I was 25 when we met, in my first year of uni, and he was 30 and in his last year. We had empathy with each other from the start (partly for both being the oldest people in our courses, haha). Ever since we first met, I have been able to say “this is what I need from you”. It’s a proper adult relationship. You have to ask for what you need from the other person; they won’t always know. I think you can tell when someone has had to work through things, though, and it makes it easier to be together when you both have. Life is hard, which is something we’re all going to learn at some point. I’m glad that I learned that while I still had time to go and get myself set up to eventually be in the place I am now. Sometimes I still have a stress reaction to things like loud noises, but my partner is so understanding and supportive; he’s wonderful. I mean, that’s what we ideally expect a good partner to be, but still, props!
One of the elements of my ADHD is hyperfocus, which means focusing too much on things that I find interesting. Luckily for me, that was always maths and science, so that worked out well!
It helps for someone like me to find a passion, because then it all clicks and you just want to give it everything, but it makes parts of life that aren’t your passion tricky. In school I always got the feedback that I was a good student but I needed to concentrate or apply myself, and now I think “well cool, but I couldn’t, so thanks for that!”
I did eventually get through uni, but it was later than everyone else. By the time I got there, I really wanted it. I had experienced what it was like to live and work, the downside of which was definitely missing the money that came with full time work. I wasn’t fulfilled in my career, though, and I wanted that feeling.
I started out posting about the skincare I was using really just to document it. I was experiencing breakouts, and given I was at uni studying for my Bachelor of Pharmaceutical Science, I was learning how to research properly.
Rather than lab work, I did my Honours through industry placement, in drug research. I was learning how drugs work, and skincare is kind of less-high-stakes drugs, so I wanted to use both the content of what I was learning and the research skills I was developing to talk about skincare on social media. Whether it’s over the counter or a prescription product, it still changes your skin biologically, so it’s really just the copy writing rules that are different. For instance, you can’t say that over the counter skincare treats hyperpigmentation, but you can say it brightens skin – and yet it’s the same thing.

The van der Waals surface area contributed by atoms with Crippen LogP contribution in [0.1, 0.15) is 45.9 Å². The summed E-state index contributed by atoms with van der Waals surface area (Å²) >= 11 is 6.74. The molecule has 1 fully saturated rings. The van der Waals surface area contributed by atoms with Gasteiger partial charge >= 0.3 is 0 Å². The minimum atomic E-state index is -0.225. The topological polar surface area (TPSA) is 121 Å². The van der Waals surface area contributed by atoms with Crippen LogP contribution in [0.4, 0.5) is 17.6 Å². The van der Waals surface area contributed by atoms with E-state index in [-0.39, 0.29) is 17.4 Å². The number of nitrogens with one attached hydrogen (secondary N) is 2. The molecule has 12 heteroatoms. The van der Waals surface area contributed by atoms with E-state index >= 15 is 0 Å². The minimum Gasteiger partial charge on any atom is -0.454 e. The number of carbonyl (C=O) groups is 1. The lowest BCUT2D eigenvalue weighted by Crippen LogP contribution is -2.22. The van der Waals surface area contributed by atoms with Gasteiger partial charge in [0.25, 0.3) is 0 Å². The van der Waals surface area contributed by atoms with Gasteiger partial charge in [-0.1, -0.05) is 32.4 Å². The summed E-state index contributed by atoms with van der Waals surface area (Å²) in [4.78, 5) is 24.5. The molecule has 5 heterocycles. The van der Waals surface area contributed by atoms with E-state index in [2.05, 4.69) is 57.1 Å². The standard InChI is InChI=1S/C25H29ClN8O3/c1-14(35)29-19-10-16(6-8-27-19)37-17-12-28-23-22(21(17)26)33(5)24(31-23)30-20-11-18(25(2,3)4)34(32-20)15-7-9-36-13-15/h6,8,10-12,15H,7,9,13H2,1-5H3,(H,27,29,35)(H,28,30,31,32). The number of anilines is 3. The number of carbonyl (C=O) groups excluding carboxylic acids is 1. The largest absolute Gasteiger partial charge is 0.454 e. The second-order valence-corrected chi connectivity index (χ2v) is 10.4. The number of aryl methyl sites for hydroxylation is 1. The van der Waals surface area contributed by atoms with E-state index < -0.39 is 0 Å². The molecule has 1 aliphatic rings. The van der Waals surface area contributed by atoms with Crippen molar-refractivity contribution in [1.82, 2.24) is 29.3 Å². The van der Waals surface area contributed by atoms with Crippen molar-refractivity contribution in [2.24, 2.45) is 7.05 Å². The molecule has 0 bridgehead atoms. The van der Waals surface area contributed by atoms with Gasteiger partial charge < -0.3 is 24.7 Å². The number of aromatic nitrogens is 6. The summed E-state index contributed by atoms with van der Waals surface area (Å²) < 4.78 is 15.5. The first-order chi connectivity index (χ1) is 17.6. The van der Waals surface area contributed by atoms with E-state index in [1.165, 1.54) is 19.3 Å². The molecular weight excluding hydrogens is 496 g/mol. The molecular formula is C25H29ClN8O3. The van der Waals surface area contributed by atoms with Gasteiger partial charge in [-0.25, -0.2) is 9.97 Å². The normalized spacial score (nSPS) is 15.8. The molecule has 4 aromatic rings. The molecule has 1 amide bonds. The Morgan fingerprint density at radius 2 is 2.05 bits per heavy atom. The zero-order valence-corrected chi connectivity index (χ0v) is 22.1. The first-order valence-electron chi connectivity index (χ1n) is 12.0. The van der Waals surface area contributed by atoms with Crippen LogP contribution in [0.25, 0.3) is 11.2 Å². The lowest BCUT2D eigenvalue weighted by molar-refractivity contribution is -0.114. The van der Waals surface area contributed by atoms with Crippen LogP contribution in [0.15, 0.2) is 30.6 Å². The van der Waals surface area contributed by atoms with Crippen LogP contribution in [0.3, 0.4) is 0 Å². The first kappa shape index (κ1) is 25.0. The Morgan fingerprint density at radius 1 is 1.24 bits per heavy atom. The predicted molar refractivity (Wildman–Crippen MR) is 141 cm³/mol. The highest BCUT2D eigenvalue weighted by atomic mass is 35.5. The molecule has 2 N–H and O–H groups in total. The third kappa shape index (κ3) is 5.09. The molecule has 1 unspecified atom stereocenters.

I think people do box me into ‘the science thing’, but I love the creative side of my work as well. People tend to think you either fall into STEM or you’re a creative, but there’s lots of overlap, particularly in beauty. Perfume blending is a great example, where there’s a lot of science but it’s also an art.
I don’t think people really see, and therefore don’t realise, what goes on behind the scenes, what goes into producing that content. I made a reel recently, and not even counting the time it took for me to teach myself to use the editing software (I seriously just started Googling it and worked it out from there), the 30 seconds of finished footage took me three days to make. Initially with this sort of content I wasn’t happy with how it looked, which made me feel terrible, like ‘I’m so bad at this’, but I eventually got there, and now I love it.
It’s fantastic that my work now lets me dive into a particular topic, and I feel really lucky to be making science accessible to people who didn’t think they were ‘science people’.
I think it’s all about how we learn. You don’t have to think of yourself as ‘not into science’; maybe you just haven’t come across it in a way that worked for you before. I love when people tell me their skin has changed, or they’ve stopped punishing their poor faces, or that now they wear SPF.
One difficult part of working in social media is the odd salty comment, which can ruin your day.
In science there’s a lot of ego, and a lot of the time people tie their academic achievements into their egos, which is natural, but it means sometimes I do a lot of work and get comments saying ‘you missed this’ or ‘you did this wrong’. Well, I chose what to leave in or out! And feel free to publish something yourself if you don’t like how I did it!
The other things that can be tricky to navigate are the invasive questions. I have been pretty open about my ADHD, but I choose not to be so open about other mental health issues or other aspects of my life, so I do feel uncomfortable sometimes when people become demanding. You do have to give yourself a little bit of space, and learn to set boundaries. Most people are lovely and respectful, though – I’d say 99% just love chatting about skincare, or maybe their ADHD. It’s so nice to have a community of people who just get it.”